Storing Clutter

Uncategorized Jan 11, 2022

We can store clutter in many places. Let’s talk about one of the biggest places people store clutter,  paid storage spaces. Storage spaces are not new, they have been around since 1964 as we know them to be. Do you know when the very first storage space in the United States originated? The Bekins family who owned a moving company that had steel warehouses opened the first storage facility in 1906. In fact, Bekins moving is still around today.

Here are some interesting statistics about storage facilities:

  • there are over 50,000 self storage facilities in the U.S.
  • Average storage unit size is 90 sq ft
  • 1 in 10 people use self storage in the U.S.
  • 38 BILLION dollar industry
  • The average cost of a storage space is $91.14 according to com
  • Since 2012 there has been annual growth of 7.7%
  • Storage spaces are rented on average 10 or more years

From my perspective as a Professional Organizer I see storage spaces as a contributor to clutter. Let’s think about how many times a person actually goes to the storage space. Not many. This allows the space to become a “sign up and forget it” like the gym membership in February.

The storage space is the enabler?

One thing is for certain, this becomes a land of delayed decision making. If you don’t know what to do with it, put it in storage. Along with this is the procrastination component. It is likely the storage unit was not organized when the items were placed in there so the thought of retrieving something from the space is overwhelming.  Therefore, it becomes the dirty little secret. There aren’t many people willing to admit they have a paid storage space.  In working with a new organizing client I have learned to ask if they have a storage space because that lets me know there may be some struggles with procrastination or attachment that I will encounter. I may also find out there are some issues with shopping as well. The vicious circle is to put things in storage and then need them but can’t or won’t go to the storage facility to end up purchasing the item again. It is really difficult to keep an inventory in your head of all that lives in the storage facility. Some people really have an out of sight out of mind way of thinking.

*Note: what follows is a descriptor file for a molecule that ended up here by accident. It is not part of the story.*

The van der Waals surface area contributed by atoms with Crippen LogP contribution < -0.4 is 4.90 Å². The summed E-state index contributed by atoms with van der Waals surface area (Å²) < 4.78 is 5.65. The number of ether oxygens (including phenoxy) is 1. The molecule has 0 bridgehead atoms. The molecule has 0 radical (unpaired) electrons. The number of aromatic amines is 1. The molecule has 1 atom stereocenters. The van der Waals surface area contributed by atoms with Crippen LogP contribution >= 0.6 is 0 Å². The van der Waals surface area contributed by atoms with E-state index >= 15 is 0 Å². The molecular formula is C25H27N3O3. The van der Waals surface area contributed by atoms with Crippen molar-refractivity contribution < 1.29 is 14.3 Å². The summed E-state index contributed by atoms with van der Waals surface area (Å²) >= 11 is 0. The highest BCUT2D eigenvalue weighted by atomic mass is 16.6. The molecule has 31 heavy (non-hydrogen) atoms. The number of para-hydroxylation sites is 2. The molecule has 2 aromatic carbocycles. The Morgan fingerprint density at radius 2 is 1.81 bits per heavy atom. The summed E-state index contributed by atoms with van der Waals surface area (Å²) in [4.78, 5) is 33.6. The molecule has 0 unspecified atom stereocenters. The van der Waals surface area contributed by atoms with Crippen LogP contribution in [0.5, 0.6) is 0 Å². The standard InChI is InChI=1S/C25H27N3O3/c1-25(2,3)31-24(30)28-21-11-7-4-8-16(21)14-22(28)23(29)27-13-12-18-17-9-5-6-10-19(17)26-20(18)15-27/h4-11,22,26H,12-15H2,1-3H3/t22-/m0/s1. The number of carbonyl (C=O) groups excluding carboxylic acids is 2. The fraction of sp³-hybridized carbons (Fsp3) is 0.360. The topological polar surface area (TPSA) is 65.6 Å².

Good Uses for storage

There are certainly good uses for keeping items at a storage facility if you own a small business and it houses inventory. This may be more cost effective than trying to rent building space.

Military moves may necessitate the need to store the family’s items in storage while they are out of country on assignment. This is the same with any career that takes people out of the country for long periods of time.

Let’s look at the longer list of reasons people are using storage spaces that are not so good.

  • Baby boomers moving to smaller places but unable to let go of their lifetime of memories in the tangible items.
  • Adult children inheriting their baby boomer parents lifetime of memories of tangible items that do not fit their lifestyle or their taste.
  • People owning more than they have room for
  • Traumatic situations that are difficult to deal with getting rid of stuff such as death and divorce

Tips to get rid of that storage space in 2022:

-Make a plan to go to the space once a week to see what you have, good to familiarize yourself with what is in the space.

-While in the space, bring home one box or bin to go through deciding what to keep, toss or donate. You may be surprised to find that a good bit of the items in storage can be thrown away or shredded as in the case of paper.

-For bigger items, reach out to family to see if they would like the items. If not, consider donating them or trying to sell them. This is a longer process! (word of caution in dealing with people who want the items, give them a deadline to get them)

-Photo and other smaller memorabilia should be rescued from storage unless you are paying for climate controlled.

-Hire an organizer to go through the process with you. It helps to have a fresh pair of eyes on the space and keeps you motivated.

For me, I would like to see less storage facilities and more of people living healthy by making decisions that can offer them freedom and more money in their pocket each month.


Darlene Illig

Organize You Inside and Out


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